As a space robot rockets from the Idea Jar, a horseless cowgirl lifts herself over the edge, and a big, scaly arm reaches from within to pull out the words “dragon” and “giant,” kids will be instantly invested in these characters without a story…yet. Deb Pilutti’s vibrant and dynamic illustrations show the creative process in action, whether a child’s talent lies in writing, drawing, or even reciting ideas aloud. The crafty Viking makes a frequent appearance—just like any good idea does—to prod the ideas in the jar (including the horseless cowgirl, the space robot, and the dragon as well as a pirate, a unicorn, a giraffe, a monster, and various animals) to unleash their inventive power. As the story comes together, the students and teacher cheer as they see their creation come to life. 

Kids will love answering the call to create a story and interacting with the ideas in Idea Jar. Idea Jar is infused with the natural spontaneity and inventiveness of children’s imaginations, making it a winner for jump-starting writing or art lessons in classrooms and inspiring creativity at home for kids and adults.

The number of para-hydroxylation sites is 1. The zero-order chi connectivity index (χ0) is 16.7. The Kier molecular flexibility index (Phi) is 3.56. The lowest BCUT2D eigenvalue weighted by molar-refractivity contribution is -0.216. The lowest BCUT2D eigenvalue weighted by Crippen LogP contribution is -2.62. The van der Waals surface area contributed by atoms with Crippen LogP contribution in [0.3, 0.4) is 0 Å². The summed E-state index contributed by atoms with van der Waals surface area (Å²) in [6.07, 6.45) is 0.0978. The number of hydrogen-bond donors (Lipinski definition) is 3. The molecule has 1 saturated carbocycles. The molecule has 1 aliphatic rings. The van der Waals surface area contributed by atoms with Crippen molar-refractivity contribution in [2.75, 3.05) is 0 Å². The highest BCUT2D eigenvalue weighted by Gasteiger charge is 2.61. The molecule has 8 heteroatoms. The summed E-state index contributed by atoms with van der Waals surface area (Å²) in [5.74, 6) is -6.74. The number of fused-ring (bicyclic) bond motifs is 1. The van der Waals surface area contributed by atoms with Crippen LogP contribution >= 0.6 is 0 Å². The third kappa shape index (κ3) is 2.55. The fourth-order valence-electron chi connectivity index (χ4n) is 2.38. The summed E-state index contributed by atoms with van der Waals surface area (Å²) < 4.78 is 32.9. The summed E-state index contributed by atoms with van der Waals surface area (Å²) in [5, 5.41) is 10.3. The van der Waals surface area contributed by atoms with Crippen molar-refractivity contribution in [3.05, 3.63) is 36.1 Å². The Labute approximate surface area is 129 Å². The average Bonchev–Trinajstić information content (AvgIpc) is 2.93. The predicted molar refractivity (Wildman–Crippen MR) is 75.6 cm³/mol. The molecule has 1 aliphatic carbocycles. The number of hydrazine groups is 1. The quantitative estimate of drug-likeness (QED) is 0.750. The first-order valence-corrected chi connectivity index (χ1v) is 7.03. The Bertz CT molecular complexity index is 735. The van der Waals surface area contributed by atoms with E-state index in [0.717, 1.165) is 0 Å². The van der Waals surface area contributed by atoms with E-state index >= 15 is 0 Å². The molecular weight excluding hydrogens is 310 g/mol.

Ages 4 – 8 (and up)

Simon & Schuster/Paula Wiseman Books, 2018 | ISBN 978-1481451666

Discover more about Adam Lehrhaupt and his books on his website.

To learn more about Deb Pilutti, her books, and her art, visit her website.

Meet Deb Pilutti

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Today I’m excited to talk with author/illustrator Deb Pilutti about her new book Idea Jar with Adam Lehrhaupt, her branding work inspired by vintage signs, and the old Creepy Crawlies Thingmaker, a toy which I was surprised and delighted to discover we both loved as children.